The National Centre of Indigenous Excellence will host the launch of the Talking About Tobacco Use Team’s (TATU) outdoor media campaign.
The TATU team has designed a fleet of buses in the Sydney region to raise awareness and advocate for Aboriginal and Torres Strait Islander peoples smoke- and vape-free pregnancy.
On Friday April 29, the National Centre of Indigenous Excellence stadium at 180 George Street Redfern, will host a live artwork projection, DJs, music about smoke-free lifestyles and interactive workshops.
Smoking while pregnant increases both the risk of complications during pregnancy and harm to the baby. Passive smoking – breathing in second-hand smoke – exposes non-smokers to serious health risks.
Helping people to quit smoking, or – even better – to never start, is the focus of the campaign, says Steven Davis, Manager, TATU.
“[Not smoking means] people can enjoy a better quality of life without the long-term harmful effects on health that tobacco and vape use inflicts. Our TATU program reaches 17,500 Aboriginal and/or Torres Strait Islander people, 9,000 First Nations households across 626 square kilometres.”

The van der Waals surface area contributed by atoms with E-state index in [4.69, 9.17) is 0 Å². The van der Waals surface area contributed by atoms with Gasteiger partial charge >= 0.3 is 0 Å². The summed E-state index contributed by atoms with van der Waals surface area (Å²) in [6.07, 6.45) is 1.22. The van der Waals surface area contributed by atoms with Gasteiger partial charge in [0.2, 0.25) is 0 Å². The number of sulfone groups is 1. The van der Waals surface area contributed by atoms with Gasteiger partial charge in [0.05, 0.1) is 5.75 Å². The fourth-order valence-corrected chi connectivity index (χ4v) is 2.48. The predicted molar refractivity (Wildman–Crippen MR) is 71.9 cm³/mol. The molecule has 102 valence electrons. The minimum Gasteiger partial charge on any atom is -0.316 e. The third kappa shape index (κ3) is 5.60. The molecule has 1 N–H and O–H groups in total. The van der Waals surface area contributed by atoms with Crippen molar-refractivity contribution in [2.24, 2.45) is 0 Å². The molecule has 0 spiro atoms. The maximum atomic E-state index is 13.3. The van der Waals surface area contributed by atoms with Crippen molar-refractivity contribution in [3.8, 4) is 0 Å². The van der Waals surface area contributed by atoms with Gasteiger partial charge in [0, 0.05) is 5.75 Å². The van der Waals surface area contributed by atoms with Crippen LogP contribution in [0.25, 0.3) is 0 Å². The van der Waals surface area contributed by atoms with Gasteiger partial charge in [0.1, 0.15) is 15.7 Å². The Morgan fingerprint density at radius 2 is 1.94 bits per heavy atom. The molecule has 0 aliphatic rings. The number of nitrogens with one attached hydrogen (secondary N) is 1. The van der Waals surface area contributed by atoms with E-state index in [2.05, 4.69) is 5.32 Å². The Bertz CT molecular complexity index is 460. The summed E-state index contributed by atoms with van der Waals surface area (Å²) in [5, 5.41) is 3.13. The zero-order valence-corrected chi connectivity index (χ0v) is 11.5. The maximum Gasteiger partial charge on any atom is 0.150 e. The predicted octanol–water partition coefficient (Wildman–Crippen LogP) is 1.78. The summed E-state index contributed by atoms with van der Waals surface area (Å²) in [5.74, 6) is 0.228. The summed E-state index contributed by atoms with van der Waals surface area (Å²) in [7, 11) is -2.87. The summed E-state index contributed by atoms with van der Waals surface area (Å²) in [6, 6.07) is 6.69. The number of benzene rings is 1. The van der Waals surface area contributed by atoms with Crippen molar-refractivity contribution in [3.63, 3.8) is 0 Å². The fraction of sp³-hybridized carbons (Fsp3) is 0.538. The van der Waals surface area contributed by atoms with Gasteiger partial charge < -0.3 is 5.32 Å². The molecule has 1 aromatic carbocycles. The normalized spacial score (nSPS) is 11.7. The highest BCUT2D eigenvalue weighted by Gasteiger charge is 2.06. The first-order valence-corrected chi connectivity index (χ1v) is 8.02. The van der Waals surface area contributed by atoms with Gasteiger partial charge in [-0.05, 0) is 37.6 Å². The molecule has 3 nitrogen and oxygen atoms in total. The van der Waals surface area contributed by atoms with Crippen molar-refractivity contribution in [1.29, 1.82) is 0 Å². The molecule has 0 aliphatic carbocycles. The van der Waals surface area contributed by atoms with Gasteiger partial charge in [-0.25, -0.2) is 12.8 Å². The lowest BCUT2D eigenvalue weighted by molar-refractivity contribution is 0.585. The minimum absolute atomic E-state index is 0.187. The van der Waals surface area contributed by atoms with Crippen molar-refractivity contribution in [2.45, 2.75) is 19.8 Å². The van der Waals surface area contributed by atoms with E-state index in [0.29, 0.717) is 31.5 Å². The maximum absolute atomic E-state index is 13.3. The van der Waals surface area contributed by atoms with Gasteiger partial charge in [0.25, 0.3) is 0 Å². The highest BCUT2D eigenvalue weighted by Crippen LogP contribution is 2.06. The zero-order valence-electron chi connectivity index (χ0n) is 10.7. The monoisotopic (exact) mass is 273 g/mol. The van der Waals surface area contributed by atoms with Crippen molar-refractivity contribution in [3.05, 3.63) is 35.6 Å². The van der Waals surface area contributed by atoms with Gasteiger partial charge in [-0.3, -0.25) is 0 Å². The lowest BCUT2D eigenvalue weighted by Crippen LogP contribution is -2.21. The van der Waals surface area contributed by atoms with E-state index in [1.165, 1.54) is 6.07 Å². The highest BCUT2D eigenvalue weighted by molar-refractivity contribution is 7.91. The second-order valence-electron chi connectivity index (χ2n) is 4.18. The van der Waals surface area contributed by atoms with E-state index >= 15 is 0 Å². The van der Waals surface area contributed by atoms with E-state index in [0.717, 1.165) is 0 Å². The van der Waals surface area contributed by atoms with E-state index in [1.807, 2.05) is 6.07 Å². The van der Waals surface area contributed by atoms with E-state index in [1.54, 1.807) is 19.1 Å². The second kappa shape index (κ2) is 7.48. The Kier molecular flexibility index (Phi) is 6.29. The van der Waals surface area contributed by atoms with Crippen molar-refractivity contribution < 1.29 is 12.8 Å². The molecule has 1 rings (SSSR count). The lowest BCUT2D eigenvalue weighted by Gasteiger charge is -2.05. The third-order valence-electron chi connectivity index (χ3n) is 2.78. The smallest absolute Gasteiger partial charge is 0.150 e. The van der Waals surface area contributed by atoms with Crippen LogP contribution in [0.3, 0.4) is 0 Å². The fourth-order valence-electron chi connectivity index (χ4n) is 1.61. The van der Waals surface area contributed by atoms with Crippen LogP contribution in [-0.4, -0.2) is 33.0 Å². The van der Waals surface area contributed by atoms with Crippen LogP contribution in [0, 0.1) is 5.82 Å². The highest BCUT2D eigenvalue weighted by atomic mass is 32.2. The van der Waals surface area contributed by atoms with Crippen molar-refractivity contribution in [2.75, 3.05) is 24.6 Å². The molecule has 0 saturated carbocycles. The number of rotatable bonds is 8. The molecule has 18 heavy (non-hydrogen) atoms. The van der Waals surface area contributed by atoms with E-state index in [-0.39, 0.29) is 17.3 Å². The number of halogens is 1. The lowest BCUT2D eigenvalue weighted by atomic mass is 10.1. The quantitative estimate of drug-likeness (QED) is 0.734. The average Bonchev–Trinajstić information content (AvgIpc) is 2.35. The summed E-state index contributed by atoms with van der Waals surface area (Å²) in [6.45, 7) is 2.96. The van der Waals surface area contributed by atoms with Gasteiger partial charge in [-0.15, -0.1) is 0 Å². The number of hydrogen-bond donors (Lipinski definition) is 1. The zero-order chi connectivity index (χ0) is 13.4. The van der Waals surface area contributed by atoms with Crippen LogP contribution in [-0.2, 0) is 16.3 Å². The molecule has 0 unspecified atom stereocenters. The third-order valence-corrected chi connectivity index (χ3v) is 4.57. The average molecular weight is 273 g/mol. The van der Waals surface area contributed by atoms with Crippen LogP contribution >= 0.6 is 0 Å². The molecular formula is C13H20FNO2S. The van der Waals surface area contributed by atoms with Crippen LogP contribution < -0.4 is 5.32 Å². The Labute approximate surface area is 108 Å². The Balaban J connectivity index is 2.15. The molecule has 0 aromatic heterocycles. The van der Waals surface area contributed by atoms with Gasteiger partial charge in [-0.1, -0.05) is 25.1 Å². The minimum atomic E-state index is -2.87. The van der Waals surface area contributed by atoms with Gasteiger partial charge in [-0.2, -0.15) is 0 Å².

Less than half of all pregnant Aboriginal and Torres Strait Islander women smoke (43 per cent).
Many pregnant women have not tried Nicotine Replacement Therapy (NRT) in pregnancy, but TATU advises that it is okay to use NRT in pregnancy, and it won’t affect the baby. For advice on using NRT in pregnancy, contact Aboriginal Health Services for support or call the Koori Quitline 13 78 48.
TATU is a federally funded Tackling Indigenous Smoking Initiative and health promotion program, based at the National Centre of Indigenous Excellence in Redfern.